When can I travel to France? Latest FCO guidelines as country seeks to ease lockout


Without real end in view of the current coronavirus crisis, this is understandable.

Having been locked up for months and with a handful of other countries slowly relaxing their own virus control measures, the public is anxious to get away from it all.

But how likely are we to attend the usual summer vacation in 2020?

(Photo: FRANCOIS LO PRESTI / AFP via Getty Images) Copyright: Getty Images

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Here are the latest travel tips:

What is the “official” travel advice in France?

Countries like France, Italy and Spain may be preparing to ease restrictions on coronaviruses, but travel will only be allowed when the British government deems it safe.

The pandemic has killed at least 22,614 people in France, and authorities reported Saturday 369 new deaths in the past 24 hours.

“The COVID-19 pandemic has resulted in unprecedented international border closings and other restrictions,” said the FCO. “All countries can restrict travel without notice. “

This indefinite decision remains in effect, even as other countries begin to relax their measures; we do not know how things will unfold.

Transportation Secretary Grant Shapps recently said he would certainly not book a summer vacation at this time.

Speaking to BBC Radio 4’s Today program on April 17, Shapps said that “people will clearly want to see what the trajectory of this disease will be in the coming weeks.”

“I won’t book a summer vacation at this point, let’s put it that way. “

What if I already have travel plans?

If you now need to change or cancel your travel plans, do the following:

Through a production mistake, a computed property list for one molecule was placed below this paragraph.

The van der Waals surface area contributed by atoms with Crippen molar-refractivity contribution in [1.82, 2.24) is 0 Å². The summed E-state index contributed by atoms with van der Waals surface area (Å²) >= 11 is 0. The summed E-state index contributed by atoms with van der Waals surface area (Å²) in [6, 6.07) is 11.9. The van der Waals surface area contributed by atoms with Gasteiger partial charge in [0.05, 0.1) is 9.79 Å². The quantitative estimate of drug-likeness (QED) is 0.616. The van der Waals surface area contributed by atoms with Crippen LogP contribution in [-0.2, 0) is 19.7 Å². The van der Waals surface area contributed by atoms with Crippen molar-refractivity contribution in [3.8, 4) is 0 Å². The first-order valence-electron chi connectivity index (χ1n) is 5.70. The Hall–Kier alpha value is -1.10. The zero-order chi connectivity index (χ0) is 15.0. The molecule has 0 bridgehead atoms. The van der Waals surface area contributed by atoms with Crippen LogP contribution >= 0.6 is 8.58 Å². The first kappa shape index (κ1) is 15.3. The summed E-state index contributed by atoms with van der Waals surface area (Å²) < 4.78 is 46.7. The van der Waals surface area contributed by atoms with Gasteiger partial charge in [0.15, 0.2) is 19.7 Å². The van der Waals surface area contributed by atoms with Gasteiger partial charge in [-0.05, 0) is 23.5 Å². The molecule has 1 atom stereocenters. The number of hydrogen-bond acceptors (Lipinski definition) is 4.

– contact your airline, travel agency, cruise company or other transport and accommodation providers

– contact your insurer

COVID-19 is a respiratory disease that can affect the lungs and respiratory tract. It is caused by a virus called coronavirus and is mainly spread by droplets generated when an infected person coughs or sneezes, or by saliva droplets or runny nose.

The NHS states that you should not leave home if you have:

high temperature – this means you feel warm to the touch on your chest or back (you don’t need to measure your temperature)

a continuous new cough – this means coughing a lot for more than an hour, or 3 or more coughing episodes in 24 hours (if you usually have a cough, it may be worse than usual)

What should I do if I don’t feel well?

Do not go to your general practitioner, but rather look online at the coronavirus service which can tell you if you need medical help and what to do next. Call 111 only if you cannot get help online.

What precautions can be taken?

Wash hands thoroughly with soap and water. The NHS also recommends covering your mouth and nose with a tissue or sleeve (not your hands) when you cough or sneeze; immediately put the tissues in the trash and try to avoid close contact with sick people. Also avoid touching the eyes, nose and mouth unless your hands are clean.

The government detained the UK and ordered everyone to stay at home. You should only leave your home for very limited purposes:

– purchases of basic necessities, such as food and medicine, which should be as infrequent as possible

– one form of exercise per day, such as running, walking or cycling – alone or with members of your household

– any medical need, including to give blood, avoid or escape the risk of injury or harm, or to provide care or to help a vulnerable person

– travel for professional purposes, but only when you cannot work at home

However, these reasons are exceptions – even when performing these activities, you should minimize the time spent outside the home and make sure that you are within 2 meters of anyone outside your home.


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